The Securities and Exchange Commission (SEC) has informed crypto firm Paxos Trust Co. of its plans to file a lawsuit against the company for alleged violation of investor protection laws, Wall Street Journal said in a report said.
The SEC’s enforcement division sent a Wells notice to Paxos, which the agency typically uses to notify companies and individuals of a possible enforcement action. The notice reportedly alleges that Binance USD, a digital asset that Paxos issues and lists, is an unregistered security.
Binance USD is a Binance-branded stablecoin pegged to the dollar on a one-to-one basis and is listed on many digital asset exchanges, including the Paxos-run digital asset exchange, itBit. It is unclear if the SEC notice specifically relates to the issuance or listing of Binance USD or both.
Neither Paxos nor Binance have commented on the matter, while the SEC has not responded to requests for comment. The SEC’s five commissioners must vote to authorize any enforcement settlement or litigation and firms that receive Wells notices are allowed to respond in writing to the SEC and explain why it should not proceed with a lawsuit.
The SEC’s enforcement action against crypto companies has been intensifying in recent times. Last week, Payward Inc.’s Kraken platform agreed to stop offering crypto staking services in the US and pay $30 million in penalties to the SEC.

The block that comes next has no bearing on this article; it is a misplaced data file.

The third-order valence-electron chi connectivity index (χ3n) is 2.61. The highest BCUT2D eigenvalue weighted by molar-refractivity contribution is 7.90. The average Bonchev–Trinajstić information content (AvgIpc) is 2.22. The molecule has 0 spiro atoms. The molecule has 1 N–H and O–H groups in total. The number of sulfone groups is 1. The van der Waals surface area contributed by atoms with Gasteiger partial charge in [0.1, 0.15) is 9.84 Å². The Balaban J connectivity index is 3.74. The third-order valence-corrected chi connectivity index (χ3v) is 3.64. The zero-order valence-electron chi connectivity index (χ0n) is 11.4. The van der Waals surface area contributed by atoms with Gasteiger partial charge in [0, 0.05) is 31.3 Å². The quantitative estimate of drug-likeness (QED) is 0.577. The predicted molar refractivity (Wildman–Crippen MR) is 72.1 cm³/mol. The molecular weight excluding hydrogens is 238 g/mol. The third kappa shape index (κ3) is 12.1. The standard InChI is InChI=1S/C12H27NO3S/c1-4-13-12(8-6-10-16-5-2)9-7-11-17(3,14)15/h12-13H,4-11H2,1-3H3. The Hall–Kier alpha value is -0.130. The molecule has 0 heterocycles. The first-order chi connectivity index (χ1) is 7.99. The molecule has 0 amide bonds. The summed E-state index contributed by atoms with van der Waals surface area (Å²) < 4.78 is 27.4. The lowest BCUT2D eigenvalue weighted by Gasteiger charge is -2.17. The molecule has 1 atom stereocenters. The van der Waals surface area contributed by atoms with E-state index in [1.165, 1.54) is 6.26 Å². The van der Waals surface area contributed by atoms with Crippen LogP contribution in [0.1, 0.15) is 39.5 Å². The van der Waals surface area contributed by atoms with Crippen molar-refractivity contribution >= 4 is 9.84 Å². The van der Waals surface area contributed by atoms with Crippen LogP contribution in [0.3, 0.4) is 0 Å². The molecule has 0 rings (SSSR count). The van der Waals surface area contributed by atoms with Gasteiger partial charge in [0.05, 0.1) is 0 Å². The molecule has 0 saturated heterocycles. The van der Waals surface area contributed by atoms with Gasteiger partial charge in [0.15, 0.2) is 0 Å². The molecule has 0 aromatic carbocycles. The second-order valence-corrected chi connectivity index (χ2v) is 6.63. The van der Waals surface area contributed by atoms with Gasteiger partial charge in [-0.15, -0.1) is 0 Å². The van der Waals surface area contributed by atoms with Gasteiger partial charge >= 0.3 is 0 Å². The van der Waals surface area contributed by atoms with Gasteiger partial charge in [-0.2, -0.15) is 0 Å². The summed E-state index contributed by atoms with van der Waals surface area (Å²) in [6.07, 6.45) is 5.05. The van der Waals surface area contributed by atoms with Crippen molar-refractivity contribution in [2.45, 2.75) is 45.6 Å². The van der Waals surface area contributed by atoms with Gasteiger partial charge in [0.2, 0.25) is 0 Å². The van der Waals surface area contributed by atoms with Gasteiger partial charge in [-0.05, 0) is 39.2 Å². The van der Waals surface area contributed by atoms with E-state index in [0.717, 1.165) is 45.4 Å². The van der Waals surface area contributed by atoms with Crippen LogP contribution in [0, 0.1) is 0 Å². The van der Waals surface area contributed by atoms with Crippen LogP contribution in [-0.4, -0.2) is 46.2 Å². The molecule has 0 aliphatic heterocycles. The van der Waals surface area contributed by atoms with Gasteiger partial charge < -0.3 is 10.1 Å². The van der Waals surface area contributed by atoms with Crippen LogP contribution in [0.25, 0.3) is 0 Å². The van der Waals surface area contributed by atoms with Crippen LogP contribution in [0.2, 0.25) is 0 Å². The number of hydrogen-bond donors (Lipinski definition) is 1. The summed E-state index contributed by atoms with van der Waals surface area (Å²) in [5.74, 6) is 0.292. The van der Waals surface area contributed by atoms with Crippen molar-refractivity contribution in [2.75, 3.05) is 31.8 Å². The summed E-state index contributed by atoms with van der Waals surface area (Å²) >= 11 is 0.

Stablecoin issuers like Paxos run a profitable business by investing user deposits in cash and cash-equivalent assets like short-duration US Treasurys. Binance USD has become the world’s third-largest stablecoin with a market cap of over $16 billion as of Sunday.
Paxos also issues its own stablecoin, Pax Dollar, which has a market cap of around $897 million. SEC Chairman Gary Gensler has stated that stablecoins can resemble bank deposits or money-market mutual funds and in November 2021, a panel of regulators led by the Treasury Department recommended that stablecoins should have a specific regulatory framework and their issuance should be limited to banks.
However, Congress has not yet passed any such legislation, leaving regulators with more discretion to monitor the market. The SEC has taken enforcement action against several digital tokens in the past six years, alleging that they were the type of investments that must be registered with the SEC before being sold to the public.